The Birth of the Promised Son
Lesson and Read: Genesis 18.9-15; 21.1-7
“Is anything too wonderful for the LORD? At the set time I will return to you, in due season, and Sarah shall have a son” . . . Sarah conceived and bore Abraham a son in his old age, at the time of which God had spoken to him. Abraham gave the name Isaac to his son whom Sarah bore him.
Genesis 18.14; 21.2-3 (NRSV)
The birth of Isaac is a high point in the Abraham narrative. Yet the verse that describes it is simple and straightforward-- Sarah conceived and bore Abraham a son (Genesis 21.2). For a moment, let us think back and reflect on the twists and turns this covenant couple experienced before their day of joy.
Twenty-five years passed between Abram’s call (Genesis 12.1-3) and Isaac’s birth (Genesis 21.2). Sarai has been in jeopardy in Pharaoh’s harem (12.10-20); Abram’s life was at risk when he fought the five kings to rescue Lot (14.1-16); and the birth of Ishmael complicated the Lord’s promise of an heir. Throughout the ups and downs of their journey, God continually renewed the promise of a son. Both Abraham (17.17) and Sarah (18.12) laughed at that impossible prospect, first, because Sarah had been barren throughout their marriage (11.30) and later, simply because they were both too old (Abraham was 100 and Sarah was 90 at the birth of Isaac). Before Isaac’s birth, Abraham had not yet seen any of God’s promises come true. No Land, no fame and no descendants. Isaac birth was the culmination of a test of faith because Isaac’s birth was the result Abraham and Sarah’s ongoing, intimate relations and the Lord’s miraculous power. Sarah’s pregnancy is like Elizabeth’s, not like Mary’s (Luke 1.13, 35). God fulfilled his promise and all Abraham and Sarah had to do was keep loving each other.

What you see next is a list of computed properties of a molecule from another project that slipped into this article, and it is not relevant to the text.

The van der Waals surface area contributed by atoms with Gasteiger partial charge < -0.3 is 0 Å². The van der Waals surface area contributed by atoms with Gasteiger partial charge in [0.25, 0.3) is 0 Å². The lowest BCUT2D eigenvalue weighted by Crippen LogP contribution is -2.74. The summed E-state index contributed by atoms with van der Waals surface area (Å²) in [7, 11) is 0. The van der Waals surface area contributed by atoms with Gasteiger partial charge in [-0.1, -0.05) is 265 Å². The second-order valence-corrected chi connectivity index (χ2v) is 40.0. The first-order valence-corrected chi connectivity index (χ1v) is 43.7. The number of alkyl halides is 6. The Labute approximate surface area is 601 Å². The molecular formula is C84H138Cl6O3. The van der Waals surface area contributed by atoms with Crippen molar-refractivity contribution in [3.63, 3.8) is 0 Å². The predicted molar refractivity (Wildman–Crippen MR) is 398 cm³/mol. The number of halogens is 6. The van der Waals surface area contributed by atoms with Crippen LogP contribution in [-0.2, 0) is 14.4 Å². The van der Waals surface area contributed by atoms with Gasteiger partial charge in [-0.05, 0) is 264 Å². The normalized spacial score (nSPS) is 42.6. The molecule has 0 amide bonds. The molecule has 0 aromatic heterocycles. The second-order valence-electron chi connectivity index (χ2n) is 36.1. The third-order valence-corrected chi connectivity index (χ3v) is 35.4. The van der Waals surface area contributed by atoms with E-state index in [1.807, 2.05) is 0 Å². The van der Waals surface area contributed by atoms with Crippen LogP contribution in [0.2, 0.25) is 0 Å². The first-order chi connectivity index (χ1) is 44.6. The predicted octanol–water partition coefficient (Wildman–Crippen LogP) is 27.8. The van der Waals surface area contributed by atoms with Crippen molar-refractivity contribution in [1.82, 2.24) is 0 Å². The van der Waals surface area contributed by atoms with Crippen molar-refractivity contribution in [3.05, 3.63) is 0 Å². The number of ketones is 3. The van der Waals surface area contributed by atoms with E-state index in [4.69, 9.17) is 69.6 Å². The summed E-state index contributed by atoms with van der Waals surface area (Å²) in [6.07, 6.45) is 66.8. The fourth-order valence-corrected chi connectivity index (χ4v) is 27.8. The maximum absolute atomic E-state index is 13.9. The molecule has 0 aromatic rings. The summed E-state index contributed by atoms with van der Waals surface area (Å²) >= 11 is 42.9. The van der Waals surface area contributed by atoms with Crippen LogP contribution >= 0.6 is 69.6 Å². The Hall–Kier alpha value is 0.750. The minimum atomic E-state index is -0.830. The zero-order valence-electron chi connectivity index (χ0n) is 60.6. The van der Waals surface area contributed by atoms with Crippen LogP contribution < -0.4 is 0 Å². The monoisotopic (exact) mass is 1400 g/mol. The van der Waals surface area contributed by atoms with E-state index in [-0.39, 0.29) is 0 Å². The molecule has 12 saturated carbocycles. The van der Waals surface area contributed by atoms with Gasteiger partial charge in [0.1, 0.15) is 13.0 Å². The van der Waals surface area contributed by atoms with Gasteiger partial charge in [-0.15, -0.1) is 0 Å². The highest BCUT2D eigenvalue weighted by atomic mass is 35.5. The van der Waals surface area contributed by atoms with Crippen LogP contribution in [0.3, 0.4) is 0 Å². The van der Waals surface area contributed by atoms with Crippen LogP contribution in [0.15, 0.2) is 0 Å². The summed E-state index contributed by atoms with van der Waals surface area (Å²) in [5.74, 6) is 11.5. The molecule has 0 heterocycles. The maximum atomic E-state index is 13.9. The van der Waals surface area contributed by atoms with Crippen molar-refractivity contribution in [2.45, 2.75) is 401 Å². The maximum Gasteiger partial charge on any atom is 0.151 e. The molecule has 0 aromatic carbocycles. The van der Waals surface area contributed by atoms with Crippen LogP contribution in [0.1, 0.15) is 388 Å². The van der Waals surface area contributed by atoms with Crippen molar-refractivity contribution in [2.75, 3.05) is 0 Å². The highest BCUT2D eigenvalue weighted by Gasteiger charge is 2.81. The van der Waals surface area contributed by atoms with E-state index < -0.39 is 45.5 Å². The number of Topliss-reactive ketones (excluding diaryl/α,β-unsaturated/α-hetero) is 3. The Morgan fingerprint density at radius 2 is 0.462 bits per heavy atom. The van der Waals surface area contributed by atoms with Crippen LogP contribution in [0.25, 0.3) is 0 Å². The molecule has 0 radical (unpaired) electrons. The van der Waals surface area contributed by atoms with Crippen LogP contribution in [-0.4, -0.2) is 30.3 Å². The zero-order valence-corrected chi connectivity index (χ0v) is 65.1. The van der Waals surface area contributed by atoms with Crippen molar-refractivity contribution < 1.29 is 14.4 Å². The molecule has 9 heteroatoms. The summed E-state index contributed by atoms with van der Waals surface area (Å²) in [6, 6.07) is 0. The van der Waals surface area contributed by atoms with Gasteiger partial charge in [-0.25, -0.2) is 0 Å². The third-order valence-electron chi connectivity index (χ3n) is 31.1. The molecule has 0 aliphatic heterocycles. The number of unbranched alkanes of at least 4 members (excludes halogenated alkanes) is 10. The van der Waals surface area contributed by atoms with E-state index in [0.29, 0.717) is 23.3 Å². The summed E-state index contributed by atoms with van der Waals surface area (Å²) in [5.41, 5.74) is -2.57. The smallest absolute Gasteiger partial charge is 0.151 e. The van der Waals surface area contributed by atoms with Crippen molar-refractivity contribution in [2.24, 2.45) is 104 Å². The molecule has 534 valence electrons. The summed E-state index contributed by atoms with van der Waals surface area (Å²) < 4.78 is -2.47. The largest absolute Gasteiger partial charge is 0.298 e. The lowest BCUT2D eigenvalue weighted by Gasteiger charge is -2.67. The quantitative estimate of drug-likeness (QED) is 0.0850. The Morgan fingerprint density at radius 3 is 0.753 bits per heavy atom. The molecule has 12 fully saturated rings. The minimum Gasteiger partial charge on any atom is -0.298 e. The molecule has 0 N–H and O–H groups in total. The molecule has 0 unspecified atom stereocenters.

The Lord’s covenant promises describe our future but require our present participation. We may stumble or even fail along the way but God’s power will always find a way through to God’s promise.
Reverend Steven B. Lawrence